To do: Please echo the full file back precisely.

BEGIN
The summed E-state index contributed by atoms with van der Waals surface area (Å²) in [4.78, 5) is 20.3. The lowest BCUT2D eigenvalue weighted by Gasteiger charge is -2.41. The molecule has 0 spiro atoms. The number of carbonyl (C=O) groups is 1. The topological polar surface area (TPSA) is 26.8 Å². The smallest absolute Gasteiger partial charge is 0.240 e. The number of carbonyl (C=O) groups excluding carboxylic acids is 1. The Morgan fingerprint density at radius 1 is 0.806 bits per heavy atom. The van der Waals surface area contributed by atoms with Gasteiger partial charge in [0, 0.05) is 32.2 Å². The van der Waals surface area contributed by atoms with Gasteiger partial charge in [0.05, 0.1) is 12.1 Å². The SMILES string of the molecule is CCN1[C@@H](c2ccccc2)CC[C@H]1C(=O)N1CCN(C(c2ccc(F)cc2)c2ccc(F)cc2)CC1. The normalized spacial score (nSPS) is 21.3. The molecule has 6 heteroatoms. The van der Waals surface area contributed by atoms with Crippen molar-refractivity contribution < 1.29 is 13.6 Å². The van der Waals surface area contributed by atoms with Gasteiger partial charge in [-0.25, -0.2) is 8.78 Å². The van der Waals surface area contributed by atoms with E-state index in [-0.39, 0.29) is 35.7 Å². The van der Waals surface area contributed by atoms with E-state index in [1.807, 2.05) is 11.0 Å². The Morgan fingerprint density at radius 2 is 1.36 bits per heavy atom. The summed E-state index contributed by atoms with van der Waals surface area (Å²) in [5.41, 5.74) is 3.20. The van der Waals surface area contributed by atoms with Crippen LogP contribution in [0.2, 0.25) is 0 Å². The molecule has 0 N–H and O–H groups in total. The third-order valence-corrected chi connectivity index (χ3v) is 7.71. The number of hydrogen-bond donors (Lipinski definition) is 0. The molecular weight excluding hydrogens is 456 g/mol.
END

The summed E-state index contributed by atoms with van der Waals surface area (Å²) in [4.78, 5) is 20.3. The lowest BCUT2D eigenvalue weighted by Gasteiger charge is -2.41. The molecule has 0 spiro atoms. The number of carbonyl (C=O) groups is 1. The topological polar surface area (TPSA) is 26.8 Å². The smallest absolute Gasteiger partial charge is 0.240 e. The number of carbonyl (C=O) groups excluding carboxylic acids is 1. The Morgan fingerprint density at radius 1 is 0.806 bits per heavy atom. The van der Waals surface area contributed by atoms with Gasteiger partial charge in [0, 0.05) is 32.2 Å². The van der Waals surface area contributed by atoms with Gasteiger partial charge in [0.05, 0.1) is 12.1 Å². The SMILES string of the molecule is CCN1[C@@H](c2ccccc2)CC[C@H]1C(=O)N1CCN(C(c2ccc(F)cc2)c2ccc(F)cc2)CC1. The normalized spacial score (nSPS) is 21.3. The molecule has 6 heteroatoms. The van der Waals surface area contributed by atoms with Crippen molar-refractivity contribution < 1.29 is 13.6 Å². The van der Waals surface area contributed by atoms with Gasteiger partial charge in [-0.25, -0.2) is 8.78 Å². The van der Waals surface area contributed by atoms with E-state index in [-0.39, 0.29) is 35.7 Å². The van der Waals surface area contributed by atoms with E-state index in [1.807, 2.05) is 11.0 Å². The Morgan fingerprint density at radius 2 is 1.36 bits per heavy atom. The summed E-state index contributed by atoms with van der Waals surface area (Å²) in [5.41, 5.74) is 3.20. The van der Waals surface area contributed by atoms with Crippen LogP contribution in [0.2, 0.25) is 0 Å². The molecule has 0 N–H and O–H groups in total. The third-order valence-corrected chi connectivity index (χ3v) is 7.71. The number of hydrogen-bond donors (Lipinski definition) is 0. The molecular weight excluding hydrogens is 456 g/mol.